By R. Jeffrey Lowe
This is the second part of a two-part article. The first part appeared in the March 18 edition of Indiana Lawyer as the monthly DTCI column.
… Therefore, the court established the next step in the analysis, which it defined as the grossly disproportional test. Specifically, it held “the proportionality limitation for use-based in rem fines is this: based on the totality of the circumstances, if the punitive value of the forfeiture is grossly disproportional to the gravity of the underlying offenses and the owner’s culpability for the property’s criminal use, the fine is unconstitutionally excessive.” It provided three factors for consideration: (1) the harshness of the punishment; (2) the severity of the offense; (3) and the claimant’s culpability.
Under the harshness of the punishment factor, it suggested the trial court may consider the following: (1) the extent to which the forfeiture would remedy the harm caused (signaling where the remedial nature of the forfeiture should be considered); (2) the property’s role in the underlying offenses; (3) the property’s use in other activities, criminal or lawful; (4) the property’s market value; (5) other sanctions imposed on the claimant; and (6) effects the forfeiture will have on the claimant. The court rejected the state’s contention that the property’s value and the respondent’s economic means should be excluded from consideration. The court, however, counseled these factors could work in favor of the state or the respondent, depending on the circumstances established at the trial court level.
Under the severity of the offense factor, the court held trial courts could consider several circumstances, such as: (1) the seriousness of the statutory offense, considering statutory penalties; (2) the seriousness of the specific crime committed compared to other variants of the offense, considering any sentences imposed; (3) the harm caused by the crime committed; and (4) the relationship of the offense to other criminal activity. These factors must be considered alongside the owner’s culpability.
For the third and final factor, the court held trial courts should focus on the claimant’s blameworthiness for the property being used in the crime. It held if a claimant is innocent of the property’s involvement in the crime, the forfeiture may be a per se excessive fine. However, on the other end of the spectrum was a claimant who used the property to commit the crime. Everything in the middle was where most cases would be analyzed and considered in conjunction with the other factors.
The court remanded the case to the trial court to consider the proportionality test and to determine whether the fine was excessive. The trial court held a hearing on February 21, 2020, but has not yet rendered a decision. If the previous course of this case is any indication, we may not have seen the last of this case in the Indiana or federal appellate courts.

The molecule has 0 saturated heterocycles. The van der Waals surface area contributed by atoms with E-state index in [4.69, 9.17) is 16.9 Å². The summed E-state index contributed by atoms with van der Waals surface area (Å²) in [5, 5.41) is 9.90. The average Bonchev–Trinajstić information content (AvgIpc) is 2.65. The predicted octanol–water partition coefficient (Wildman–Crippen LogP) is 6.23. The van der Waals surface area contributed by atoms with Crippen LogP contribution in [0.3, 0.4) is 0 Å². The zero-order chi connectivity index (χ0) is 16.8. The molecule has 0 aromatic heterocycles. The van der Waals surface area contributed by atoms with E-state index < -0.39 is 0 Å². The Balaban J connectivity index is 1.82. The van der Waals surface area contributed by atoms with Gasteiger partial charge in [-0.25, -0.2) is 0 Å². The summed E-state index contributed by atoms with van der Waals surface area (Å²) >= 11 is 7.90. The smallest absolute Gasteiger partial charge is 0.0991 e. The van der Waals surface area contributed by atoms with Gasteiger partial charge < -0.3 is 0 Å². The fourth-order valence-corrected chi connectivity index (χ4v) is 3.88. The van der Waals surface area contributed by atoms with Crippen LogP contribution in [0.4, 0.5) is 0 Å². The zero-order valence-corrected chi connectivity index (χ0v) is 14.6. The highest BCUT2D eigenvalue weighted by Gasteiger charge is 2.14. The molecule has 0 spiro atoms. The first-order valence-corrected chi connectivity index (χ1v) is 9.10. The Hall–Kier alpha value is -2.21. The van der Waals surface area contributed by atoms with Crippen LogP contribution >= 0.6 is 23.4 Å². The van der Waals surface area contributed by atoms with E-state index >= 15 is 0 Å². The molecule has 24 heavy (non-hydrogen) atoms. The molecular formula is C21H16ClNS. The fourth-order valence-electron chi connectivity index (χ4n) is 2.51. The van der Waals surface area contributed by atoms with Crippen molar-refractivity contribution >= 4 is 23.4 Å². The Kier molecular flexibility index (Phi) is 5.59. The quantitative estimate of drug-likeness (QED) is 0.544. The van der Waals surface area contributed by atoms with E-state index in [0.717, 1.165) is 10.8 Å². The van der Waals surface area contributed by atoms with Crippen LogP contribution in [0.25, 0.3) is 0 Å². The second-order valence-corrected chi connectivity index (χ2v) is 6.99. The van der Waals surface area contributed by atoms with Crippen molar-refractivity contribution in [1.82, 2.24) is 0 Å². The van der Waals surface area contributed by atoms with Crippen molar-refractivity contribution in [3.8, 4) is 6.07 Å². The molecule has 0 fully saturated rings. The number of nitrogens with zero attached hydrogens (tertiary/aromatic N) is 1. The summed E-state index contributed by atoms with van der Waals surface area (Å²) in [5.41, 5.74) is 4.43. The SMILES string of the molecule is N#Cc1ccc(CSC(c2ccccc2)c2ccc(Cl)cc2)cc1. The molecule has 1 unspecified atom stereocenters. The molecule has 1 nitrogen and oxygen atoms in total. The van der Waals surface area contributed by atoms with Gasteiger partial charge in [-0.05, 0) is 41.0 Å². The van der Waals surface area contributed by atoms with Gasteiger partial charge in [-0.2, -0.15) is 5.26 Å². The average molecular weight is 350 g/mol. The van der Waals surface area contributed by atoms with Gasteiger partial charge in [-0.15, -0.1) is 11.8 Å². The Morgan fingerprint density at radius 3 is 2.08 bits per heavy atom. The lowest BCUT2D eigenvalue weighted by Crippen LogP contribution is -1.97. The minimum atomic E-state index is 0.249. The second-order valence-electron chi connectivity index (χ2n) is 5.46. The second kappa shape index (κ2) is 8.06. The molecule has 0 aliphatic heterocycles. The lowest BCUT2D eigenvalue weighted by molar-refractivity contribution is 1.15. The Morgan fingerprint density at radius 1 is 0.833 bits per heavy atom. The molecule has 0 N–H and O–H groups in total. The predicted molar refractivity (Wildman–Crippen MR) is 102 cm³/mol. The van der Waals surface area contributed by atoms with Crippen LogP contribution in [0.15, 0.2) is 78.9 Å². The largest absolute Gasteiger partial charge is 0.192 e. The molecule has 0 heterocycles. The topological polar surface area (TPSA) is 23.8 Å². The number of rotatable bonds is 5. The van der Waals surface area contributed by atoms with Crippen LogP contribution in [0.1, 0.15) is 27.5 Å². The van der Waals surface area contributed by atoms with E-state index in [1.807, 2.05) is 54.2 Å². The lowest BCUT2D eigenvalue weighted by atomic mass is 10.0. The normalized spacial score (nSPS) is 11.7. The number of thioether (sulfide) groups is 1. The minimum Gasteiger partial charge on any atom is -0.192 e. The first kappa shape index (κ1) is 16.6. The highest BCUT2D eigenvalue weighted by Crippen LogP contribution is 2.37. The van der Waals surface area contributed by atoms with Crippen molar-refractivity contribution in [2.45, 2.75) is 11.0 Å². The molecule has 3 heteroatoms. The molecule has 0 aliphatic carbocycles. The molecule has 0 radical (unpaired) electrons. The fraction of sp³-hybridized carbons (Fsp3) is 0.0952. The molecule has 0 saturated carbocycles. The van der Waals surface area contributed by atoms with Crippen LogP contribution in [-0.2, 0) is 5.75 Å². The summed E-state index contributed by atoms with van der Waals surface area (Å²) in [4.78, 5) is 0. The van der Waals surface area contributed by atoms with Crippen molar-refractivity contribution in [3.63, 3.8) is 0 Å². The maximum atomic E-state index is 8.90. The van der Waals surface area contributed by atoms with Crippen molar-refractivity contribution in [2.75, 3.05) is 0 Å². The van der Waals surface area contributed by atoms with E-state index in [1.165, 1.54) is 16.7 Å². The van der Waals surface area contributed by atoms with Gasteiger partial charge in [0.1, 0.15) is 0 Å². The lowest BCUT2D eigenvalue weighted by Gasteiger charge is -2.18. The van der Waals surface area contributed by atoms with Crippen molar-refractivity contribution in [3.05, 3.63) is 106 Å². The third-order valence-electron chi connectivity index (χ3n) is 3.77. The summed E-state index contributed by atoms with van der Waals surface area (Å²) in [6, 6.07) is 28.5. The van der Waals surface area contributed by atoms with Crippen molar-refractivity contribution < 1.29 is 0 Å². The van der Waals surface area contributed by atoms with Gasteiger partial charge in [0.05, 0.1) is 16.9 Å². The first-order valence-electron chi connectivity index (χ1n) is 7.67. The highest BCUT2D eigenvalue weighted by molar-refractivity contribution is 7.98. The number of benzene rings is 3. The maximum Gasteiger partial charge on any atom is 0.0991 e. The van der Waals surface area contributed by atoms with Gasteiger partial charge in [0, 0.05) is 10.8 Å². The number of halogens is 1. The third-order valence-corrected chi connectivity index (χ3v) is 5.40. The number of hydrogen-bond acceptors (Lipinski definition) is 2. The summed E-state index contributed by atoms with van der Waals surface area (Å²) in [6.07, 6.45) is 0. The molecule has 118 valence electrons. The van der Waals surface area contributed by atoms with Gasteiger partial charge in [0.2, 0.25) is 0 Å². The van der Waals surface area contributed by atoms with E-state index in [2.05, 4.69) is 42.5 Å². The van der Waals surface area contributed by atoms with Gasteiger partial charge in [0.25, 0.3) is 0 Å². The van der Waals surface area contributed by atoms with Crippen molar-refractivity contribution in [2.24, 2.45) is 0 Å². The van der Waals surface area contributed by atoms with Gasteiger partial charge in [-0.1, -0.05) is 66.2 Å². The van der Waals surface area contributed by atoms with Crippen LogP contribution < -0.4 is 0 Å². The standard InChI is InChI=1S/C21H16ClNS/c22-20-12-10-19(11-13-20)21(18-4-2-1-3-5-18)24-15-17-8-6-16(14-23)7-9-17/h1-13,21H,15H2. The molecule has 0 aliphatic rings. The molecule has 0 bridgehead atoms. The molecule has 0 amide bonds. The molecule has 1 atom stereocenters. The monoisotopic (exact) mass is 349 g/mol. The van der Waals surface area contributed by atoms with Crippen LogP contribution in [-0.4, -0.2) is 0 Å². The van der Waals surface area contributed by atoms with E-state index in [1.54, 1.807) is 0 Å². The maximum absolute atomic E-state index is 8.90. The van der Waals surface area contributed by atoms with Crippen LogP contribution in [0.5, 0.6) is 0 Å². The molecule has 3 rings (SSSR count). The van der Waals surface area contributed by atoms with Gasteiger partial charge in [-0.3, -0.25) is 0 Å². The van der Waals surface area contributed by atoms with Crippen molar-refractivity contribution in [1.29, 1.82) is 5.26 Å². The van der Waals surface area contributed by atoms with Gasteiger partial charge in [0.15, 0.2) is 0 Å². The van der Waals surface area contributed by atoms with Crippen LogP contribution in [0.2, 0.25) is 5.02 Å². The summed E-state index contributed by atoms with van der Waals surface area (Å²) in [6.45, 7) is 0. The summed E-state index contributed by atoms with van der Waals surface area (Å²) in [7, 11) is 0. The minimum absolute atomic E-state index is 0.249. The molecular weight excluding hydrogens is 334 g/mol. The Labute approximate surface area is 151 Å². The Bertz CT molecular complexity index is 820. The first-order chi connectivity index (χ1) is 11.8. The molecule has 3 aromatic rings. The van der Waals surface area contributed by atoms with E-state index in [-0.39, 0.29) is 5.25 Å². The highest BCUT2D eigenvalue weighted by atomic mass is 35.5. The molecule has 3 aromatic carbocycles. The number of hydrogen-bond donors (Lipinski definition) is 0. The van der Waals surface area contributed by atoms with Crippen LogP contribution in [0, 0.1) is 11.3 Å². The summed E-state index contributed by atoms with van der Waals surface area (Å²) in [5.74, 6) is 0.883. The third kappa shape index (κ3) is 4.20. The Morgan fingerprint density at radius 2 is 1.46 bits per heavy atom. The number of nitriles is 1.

For practitioners, there are some clear takeaways from the case. If you are dealing with an innocent owner, it will be difficult to establish the forfeiture is not grossly disproportionate. While not specifically finding a per se rule, the court sent signals indicating that it may consider that issue in the future. In addition, in a situation where the property’s value is considerable, it appears the relationship between the property and criminal activity will have to be significant. That the forfeiture of the $40,000 Land Rover would be four times the maximum fine that could be imposed for the crimes to which Timbs pleaded guilty was important enough for the court to include in its opinion. The court pointed out that Timbs was paying roughly $1,200 in fines and reimbursement and serving only one year home incarceration for his crimes. These penalties could demonstrate the relationship between the potential and imposed fines and the amount of the property forfeited. For smaller value property, the relationship will need to exist, but it seems as if a more tenuous relationship may satisfy the court. It also appears if the offense is one that causes harm to individuals or property, that would be a factor that would weigh in favor of efforts to seize that property.
Practitioners are currently without guidance about whether any of these listed factors may be more important than others or how trial courts will consider these factors. Caselaw will develop over time to assist practitioners to address these factors. However, at the current time, attorneys representing governmental entities will serve their clients well to read the Indiana Supreme Court’s opinion from Timbs, which will provide insights into certain issues the court considers important in evaluating claims that a specific forfeiture violated the respondent’s rights under the Excessive Fines Clause of the Eighth Amendment.•
R. Jeffrey Lowe is a partner in the New Albany office of Kightlinger & Gray and is a member of the DTCI board of directors. Opinions expressed are those of the author.